Do you like working with your hands and have a good attention to detail? Are you comfortable around machines used to cut, shape and form raw materials into finished goods? If so, a job in manufacturing might be right for you. There are many types of manufacturing careers, but these four metal four metal based crafts are particularly popular among those looking to make their mark on the industry.

So what's the best fit for your personality and skill set? Machinist vs tool & die vs sheet metal vs welder—what is each career really about? How do each compare in terms of salary, education level required and potential growth? To help you decide which manufacturing career is right for you, here's an overview of each position along with some details about their daily tasks, training requirements and future outlooks.

Machinists work with heavy machinery and equipment like lathes, mills and grinders. They read blueprints and schematics and use this information to guide the machine that cuts or bends a product's parts. Tool & die makers also read blueprints as they create tools used in production lines. Sheet metal workers make products from sheet metal using tools like saws, presses and lasers. Finally, welders join pieces of metal together through processes like heating or hammering them into place.


Machinists are highly skilled workers who make, modify or repair metal parts. They often use technical engineering drawings to create the components of machines and other tools. Machinists may use lathes, CNC machines, and grinding machines to shape their material into the desired form. Since machining work is precise, it is essential that machinists possess good math skills as well as a strong attention to detail.

You can become a machinist through training or an apprenticeship program in a machine shop or at a technical training school. To get started, you will need to have at least high school diploma and be able to pass background checks for certain jobs.

Tool & Die Makers

You can think of a tool and die as a metal mold. They create the tools to bend and shape large metal pieces. As a Tool & Die Maker you'll create metal tools, dies and fixtures to be used in the manufacturing process. You'll work with metals such as aluminum, brass, bronze and steel as well as metal alloys and composites like carbon fiber. Some duties may include working with plastics. Together you'll use computer aided design (CAD) software to create prototypes of new products or parts. Using an array of machine tools you'll shape, cut and finish parts to precise specifications. At the end of your career path you could be leading a team or teaching the skills you've learned to others following in your footsteps.

Sheet Metal Workers

Sheet metal is thin malleable metal that can be cut and bent into shapes. You commonly see it in HVAC systems to move cool or hot air to different rooms without changing the temperature too much. Sheet metal workers do not need to be as precise as machinists and tool makers which is nice if you like to work fast and make progress quickly. You also get mre opportunities to work out in the field and visit job sites as a sheet metal worker.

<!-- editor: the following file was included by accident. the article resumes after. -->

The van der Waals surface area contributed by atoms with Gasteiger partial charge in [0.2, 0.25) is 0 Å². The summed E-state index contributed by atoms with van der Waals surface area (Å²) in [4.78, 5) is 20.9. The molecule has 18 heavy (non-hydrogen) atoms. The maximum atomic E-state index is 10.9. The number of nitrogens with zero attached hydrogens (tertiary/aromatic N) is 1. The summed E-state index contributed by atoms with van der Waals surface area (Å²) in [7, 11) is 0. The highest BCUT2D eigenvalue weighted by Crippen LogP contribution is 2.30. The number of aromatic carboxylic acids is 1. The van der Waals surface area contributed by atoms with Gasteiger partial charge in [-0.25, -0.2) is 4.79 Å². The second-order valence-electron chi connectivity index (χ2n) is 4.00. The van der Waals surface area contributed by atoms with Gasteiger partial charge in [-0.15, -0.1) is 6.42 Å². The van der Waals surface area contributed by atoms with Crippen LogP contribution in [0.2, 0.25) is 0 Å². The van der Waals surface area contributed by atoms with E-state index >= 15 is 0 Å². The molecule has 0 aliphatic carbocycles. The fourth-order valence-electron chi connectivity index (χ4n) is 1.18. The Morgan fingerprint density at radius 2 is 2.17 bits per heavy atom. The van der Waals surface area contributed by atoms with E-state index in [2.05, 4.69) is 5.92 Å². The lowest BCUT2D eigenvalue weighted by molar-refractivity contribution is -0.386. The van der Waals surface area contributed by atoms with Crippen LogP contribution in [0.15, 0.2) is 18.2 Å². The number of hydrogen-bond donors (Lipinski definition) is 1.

Welders work with all kinds of materials, including carbon steel, stainless steel and aluminum. They use the material in their hands to join components together or fill holes, indentations and seams on metal parts. Using various welding processes, they use equipment to create a specific amount of heat and pressure in order to melt the metals being used. Welders also need a good understanding of safety practices, because welding exposes them to extreme temperatures and dangerous gases. You can increase your chances at getting a job as a welder by applying through Classet and pursuing certification through training programs.

Find out if one of these careers is right for you.

If you're curious about any of the manufacturing careers mentioned in this article, there are a few key questions that can help you decide whether it's a good fit for you. It's important to understand what kind of education and training is required, as well as what the job prospects look like. Here's what we recommend asking yourself:

  • What kind of training do I want? Some professionals complete apprenticeships while others get formal classroom education in college or technical school. Different jobs require different types of training.
  • What kind of classes will I be taking? Again, this varies by career choice, but having some idea of what you'll be learning ahead of time can help you make a decision with more confidence.
  • How much money can I expect to make? The average salary for these professions varies significantly between machinists, tool and die makers, sheet metal workers, and welders—and it also differs based on experience level and location. It's important to have realistic expectations so that you're not disappointed later on after putting time into your education or career path.
  • Where are the available opportunities for my chosen career? It may be worthwhile to look at which locations have the most demand for workers in your field—especially if moving is an option for you!

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